As for the previous two volumes, my greatest debts are to Hal Abelson and Paul Goldenberg. Both of them read the manuscript carefully through several drafts. Hal is great at noticing the large problems; he makes comments like "throw out this whole chapter" and "you are putting the cart before the horse here." Paul's comments were generally on a more detailed level, pointing out sections in which potentially valuable content was sabotaged by a presentation that nobody would understand. Together they have improved the book enormously.
Some of the examples in this book are ones that were posed to me by other people in other contexts. Horacio Reggini raised the issue of listing (not merely counting) the combinations of r elements of a list; Dick White asked me to investigate just how secure the Simplex lock is; Chris Anderson taught the probability class where the question about multinomial expansions arose. I'm grateful to Anita Harnadek, whom I've never met, for a logic problem I use to demonstrate inference systems. (She is, by the way, the author of a fantastic textbook called Critical Thinking that I recommend to teachers of almost any subject: math, English, or social studies.) Jim Davis's Logo interpreter in Logo (in the LogoWorks anthology I co-edited) was an inspiration for the Pascal compiler.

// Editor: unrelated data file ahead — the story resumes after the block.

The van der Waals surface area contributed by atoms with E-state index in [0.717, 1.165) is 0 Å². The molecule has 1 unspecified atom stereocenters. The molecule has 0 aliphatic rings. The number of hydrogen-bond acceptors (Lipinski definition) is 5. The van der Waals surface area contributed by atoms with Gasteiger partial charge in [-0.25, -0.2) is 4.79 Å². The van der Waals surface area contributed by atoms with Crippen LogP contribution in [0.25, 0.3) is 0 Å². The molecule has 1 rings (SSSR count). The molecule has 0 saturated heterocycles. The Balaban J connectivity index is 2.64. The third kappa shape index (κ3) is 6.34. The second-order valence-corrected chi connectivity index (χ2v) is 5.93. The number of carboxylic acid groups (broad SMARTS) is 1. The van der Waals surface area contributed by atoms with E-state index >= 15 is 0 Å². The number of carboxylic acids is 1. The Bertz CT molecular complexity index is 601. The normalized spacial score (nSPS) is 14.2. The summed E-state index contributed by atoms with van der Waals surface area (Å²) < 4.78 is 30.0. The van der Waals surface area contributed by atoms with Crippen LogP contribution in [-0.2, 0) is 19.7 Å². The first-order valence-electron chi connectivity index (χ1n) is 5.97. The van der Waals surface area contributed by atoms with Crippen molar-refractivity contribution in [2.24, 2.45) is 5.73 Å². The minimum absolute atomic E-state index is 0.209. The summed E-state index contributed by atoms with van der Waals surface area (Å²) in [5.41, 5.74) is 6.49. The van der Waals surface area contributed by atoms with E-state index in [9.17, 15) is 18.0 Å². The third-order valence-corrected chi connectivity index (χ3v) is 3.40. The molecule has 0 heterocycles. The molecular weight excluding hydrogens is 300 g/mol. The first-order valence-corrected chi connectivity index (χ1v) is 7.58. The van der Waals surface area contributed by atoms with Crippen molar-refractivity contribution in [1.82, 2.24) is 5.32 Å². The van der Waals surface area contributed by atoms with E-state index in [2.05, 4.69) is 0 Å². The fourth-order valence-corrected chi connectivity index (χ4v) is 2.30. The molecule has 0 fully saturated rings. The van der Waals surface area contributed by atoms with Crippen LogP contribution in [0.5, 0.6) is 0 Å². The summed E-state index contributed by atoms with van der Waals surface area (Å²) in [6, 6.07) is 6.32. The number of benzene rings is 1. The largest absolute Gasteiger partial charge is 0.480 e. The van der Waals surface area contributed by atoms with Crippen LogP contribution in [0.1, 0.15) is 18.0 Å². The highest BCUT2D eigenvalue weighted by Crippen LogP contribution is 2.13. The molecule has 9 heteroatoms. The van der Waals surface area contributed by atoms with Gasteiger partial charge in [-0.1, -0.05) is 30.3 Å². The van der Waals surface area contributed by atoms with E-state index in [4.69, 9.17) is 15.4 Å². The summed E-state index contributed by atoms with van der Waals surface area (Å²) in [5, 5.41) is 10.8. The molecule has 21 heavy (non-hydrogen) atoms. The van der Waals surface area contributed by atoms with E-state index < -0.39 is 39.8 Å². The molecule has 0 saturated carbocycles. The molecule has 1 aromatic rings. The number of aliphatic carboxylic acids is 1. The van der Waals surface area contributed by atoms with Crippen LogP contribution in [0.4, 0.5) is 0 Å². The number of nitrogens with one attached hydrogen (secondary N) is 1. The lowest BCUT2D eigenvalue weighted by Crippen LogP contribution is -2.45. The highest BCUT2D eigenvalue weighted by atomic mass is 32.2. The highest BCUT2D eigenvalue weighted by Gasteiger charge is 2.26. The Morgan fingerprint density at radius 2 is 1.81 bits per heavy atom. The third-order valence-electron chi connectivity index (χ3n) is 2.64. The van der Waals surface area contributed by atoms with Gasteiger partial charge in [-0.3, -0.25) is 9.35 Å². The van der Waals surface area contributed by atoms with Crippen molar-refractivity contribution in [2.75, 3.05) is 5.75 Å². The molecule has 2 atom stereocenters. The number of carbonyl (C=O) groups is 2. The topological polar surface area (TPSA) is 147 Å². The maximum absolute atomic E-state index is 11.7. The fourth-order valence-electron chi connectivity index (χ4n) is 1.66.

I'm grateful to Dan Bobrow, Sherry Turkle, and Terry Winograd for permission to quote from their work here. In particular, Bobrow's doctoral thesis forms the basis for my chapter on artificial intelligence, and I'm grateful for the program design as well as my extensive quotations from the thesis itself. He was also very patient in answering technical questions about details of a program he wrote over 20 years ago.
Mike Clancy taught me about generating functions and used them to find the
closed form definition for the multinomial problem; Michael Somos,
sci.math newsgroup, provided the closed form solution to
the Simplex lock problem. Paul Hilfinger straightened me out
about parser complexity.
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